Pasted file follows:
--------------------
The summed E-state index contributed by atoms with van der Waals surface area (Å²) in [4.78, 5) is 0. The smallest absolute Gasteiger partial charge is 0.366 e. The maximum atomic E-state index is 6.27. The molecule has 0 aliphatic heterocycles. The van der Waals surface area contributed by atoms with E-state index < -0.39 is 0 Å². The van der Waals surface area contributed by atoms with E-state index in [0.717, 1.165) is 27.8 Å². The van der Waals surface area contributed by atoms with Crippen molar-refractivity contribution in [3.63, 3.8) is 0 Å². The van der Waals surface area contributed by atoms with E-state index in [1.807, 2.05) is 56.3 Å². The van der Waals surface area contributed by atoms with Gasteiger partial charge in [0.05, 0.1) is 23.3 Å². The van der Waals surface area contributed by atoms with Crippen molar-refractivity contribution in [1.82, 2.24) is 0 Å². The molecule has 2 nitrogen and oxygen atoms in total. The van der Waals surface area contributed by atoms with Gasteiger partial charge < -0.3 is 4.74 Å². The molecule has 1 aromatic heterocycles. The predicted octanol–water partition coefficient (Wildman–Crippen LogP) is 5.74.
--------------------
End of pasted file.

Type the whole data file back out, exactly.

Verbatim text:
The summed E-state index contributed by atoms with van der Waals surface area (Å²) in [4.78, 5) is 0. The smallest absolute Gasteiger partial charge is 0.366 e. The maximum atomic E-state index is 6.27. The molecule has 0 aliphatic heterocycles. The van der Waals surface area contributed by atoms with E-state index < -0.39 is 0 Å². The van der Waals surface area contributed by atoms with E-state index in [0.717, 1.165) is 27.8 Å². The van der Waals surface area contributed by atoms with Crippen molar-refractivity contribution in [3.63, 3.8) is 0 Å². The van der Waals surface area contributed by atoms with E-state index in [1.807, 2.05) is 56.3 Å². The van der Waals surface area contributed by atoms with Gasteiger partial charge in [0.05, 0.1) is 23.3 Å². The van der Waals surface area contributed by atoms with Crippen molar-refractivity contribution in [1.82, 2.24) is 0 Å². The molecule has 2 nitrogen and oxygen atoms in total. The van der Waals surface area contributed by atoms with Gasteiger partial charge < -0.3 is 4.74 Å². The molecule has 1 aromatic heterocycles. The predicted octanol–water partition coefficient (Wildman–Crippen LogP) is 5.74.